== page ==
The diagnosis and treatment of PEM in patients with an acute or chronic disease deserves the same type of rigorous and systematic approach as other concomitant problems contributing to poor clinical outcomes. The misperception that correcting nutritional deficits is a secondary consideration to disease control overlooks the important contribution that malnutrition is making to the underlying disease process. The ability of oral nutritional supplements (ONS) to reverse the risks of depleted protein-energy stores and improve
clinical outcomes is likely to be relevant in many individuals with PEM.

Mortality reductions provide the most profound evidence of clinical benefits. From this perspective, there are many studies associating ONS with improved outcomes. A meta-analysis of more than 20 randomized, controlled trials with ONS prepared for the UK National Institute for Health and Clinical Excellence (NICE) nutritional guidelines demonstrated that the hazard ratio (HR) for death was reduced by 18% (HR 0.82; 95% CI, 0.68-0.98; P<0.01) for those receiving active treatment relative to controls.24 In another meta-analysis of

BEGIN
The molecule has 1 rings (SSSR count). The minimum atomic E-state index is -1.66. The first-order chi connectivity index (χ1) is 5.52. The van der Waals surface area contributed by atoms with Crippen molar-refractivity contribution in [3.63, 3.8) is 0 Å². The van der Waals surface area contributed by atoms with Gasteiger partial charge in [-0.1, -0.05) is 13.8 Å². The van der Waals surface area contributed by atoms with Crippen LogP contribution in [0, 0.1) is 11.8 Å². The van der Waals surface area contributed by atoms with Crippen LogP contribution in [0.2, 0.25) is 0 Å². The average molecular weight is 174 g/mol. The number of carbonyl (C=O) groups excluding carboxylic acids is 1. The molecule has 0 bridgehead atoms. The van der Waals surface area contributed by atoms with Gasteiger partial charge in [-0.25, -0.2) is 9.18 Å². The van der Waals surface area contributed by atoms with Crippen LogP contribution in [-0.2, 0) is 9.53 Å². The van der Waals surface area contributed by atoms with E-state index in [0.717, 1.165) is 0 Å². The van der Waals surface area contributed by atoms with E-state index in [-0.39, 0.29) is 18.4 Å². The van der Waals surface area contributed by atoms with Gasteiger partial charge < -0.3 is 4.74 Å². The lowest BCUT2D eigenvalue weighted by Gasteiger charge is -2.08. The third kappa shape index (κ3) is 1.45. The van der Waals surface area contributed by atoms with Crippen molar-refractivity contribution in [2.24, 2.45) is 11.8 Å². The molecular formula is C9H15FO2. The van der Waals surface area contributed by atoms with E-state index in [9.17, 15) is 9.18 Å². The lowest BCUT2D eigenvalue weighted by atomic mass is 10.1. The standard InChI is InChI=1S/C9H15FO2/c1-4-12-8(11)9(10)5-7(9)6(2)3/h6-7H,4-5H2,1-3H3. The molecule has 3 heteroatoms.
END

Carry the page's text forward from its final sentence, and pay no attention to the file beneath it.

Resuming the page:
11 studies, the risk reduction was 39% (HR 0.61; 95% CI, 0.48-0.78; P<0.001).25 In a third meta-analysis that was limited to patients who had documented malnourishment at baseline, the relative risk reduction for mortality in 21 trials was 28% (HR 0.72; 95% CI, 0.55-0.94; P<0.01).26 Although not all trials have demonstrated a statistically significant reduction, which is perhaps explained by different ONS formulations and different populations studied, there is a preponderance of evidence for a measurable mortality reduction in diverse populations with chronic diseases.

Regarding improvement in health status, the reduction in risk of hospital readmission is also considered a powerful indicator. In one double-blind, randomized study of 445 hospitalized patients with a broad representation of admitting diagnoses, the reductions in length of hospital stay and mortality on ONS vs. usual care did not reach significance. However, the reduction in readmission rates within 6 months did (29% vs. 40%; P<0.05)27 (Figure 1). In a second randomized study in which ONS were associated with improvement in functional measures such as grip strength, as well as an improvement in QoL, readmission rates were reduced over 3 months by 50%